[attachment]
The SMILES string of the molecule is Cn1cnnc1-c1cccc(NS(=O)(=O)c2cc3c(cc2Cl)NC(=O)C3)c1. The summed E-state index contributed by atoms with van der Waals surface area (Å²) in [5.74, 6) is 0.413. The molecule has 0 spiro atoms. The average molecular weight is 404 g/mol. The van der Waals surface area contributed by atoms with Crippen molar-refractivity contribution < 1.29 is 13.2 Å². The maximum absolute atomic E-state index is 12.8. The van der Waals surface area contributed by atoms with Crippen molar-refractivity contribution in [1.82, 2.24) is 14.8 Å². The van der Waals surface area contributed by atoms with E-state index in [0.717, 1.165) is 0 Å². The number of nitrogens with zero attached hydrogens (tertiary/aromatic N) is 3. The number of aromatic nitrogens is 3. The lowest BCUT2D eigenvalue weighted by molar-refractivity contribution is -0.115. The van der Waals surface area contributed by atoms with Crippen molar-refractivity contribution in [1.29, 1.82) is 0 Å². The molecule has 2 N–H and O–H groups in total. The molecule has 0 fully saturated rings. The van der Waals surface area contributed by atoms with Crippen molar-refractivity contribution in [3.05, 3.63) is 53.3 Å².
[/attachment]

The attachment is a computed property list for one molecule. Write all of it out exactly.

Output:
The SMILES string of the molecule is Cn1cnnc1-c1cccc(NS(=O)(=O)c2cc3c(cc2Cl)NC(=O)C3)c1. The summed E-state index contributed by atoms with van der Waals surface area (Å²) in [5.74, 6) is 0.413. The molecule has 0 spiro atoms. The average molecular weight is 404 g/mol. The van der Waals surface area contributed by atoms with Crippen molar-refractivity contribution < 1.29 is 13.2 Å². The maximum absolute atomic E-state index is 12.8. The van der Waals surface area contributed by atoms with Crippen molar-refractivity contribution in [1.82, 2.24) is 14.8 Å². The van der Waals surface area contributed by atoms with E-state index in [0.717, 1.165) is 0 Å². The number of nitrogens with zero attached hydrogens (tertiary/aromatic N) is 3. The number of aromatic nitrogens is 3. The lowest BCUT2D eigenvalue weighted by molar-refractivity contribution is -0.115. The van der Waals surface area contributed by atoms with Crippen molar-refractivity contribution in [1.29, 1.82) is 0 Å². The molecule has 2 N–H and O–H groups in total. The molecule has 0 fully saturated rings. The van der Waals surface area contributed by atoms with Crippen molar-refractivity contribution in [3.05, 3.63) is 53.3 Å².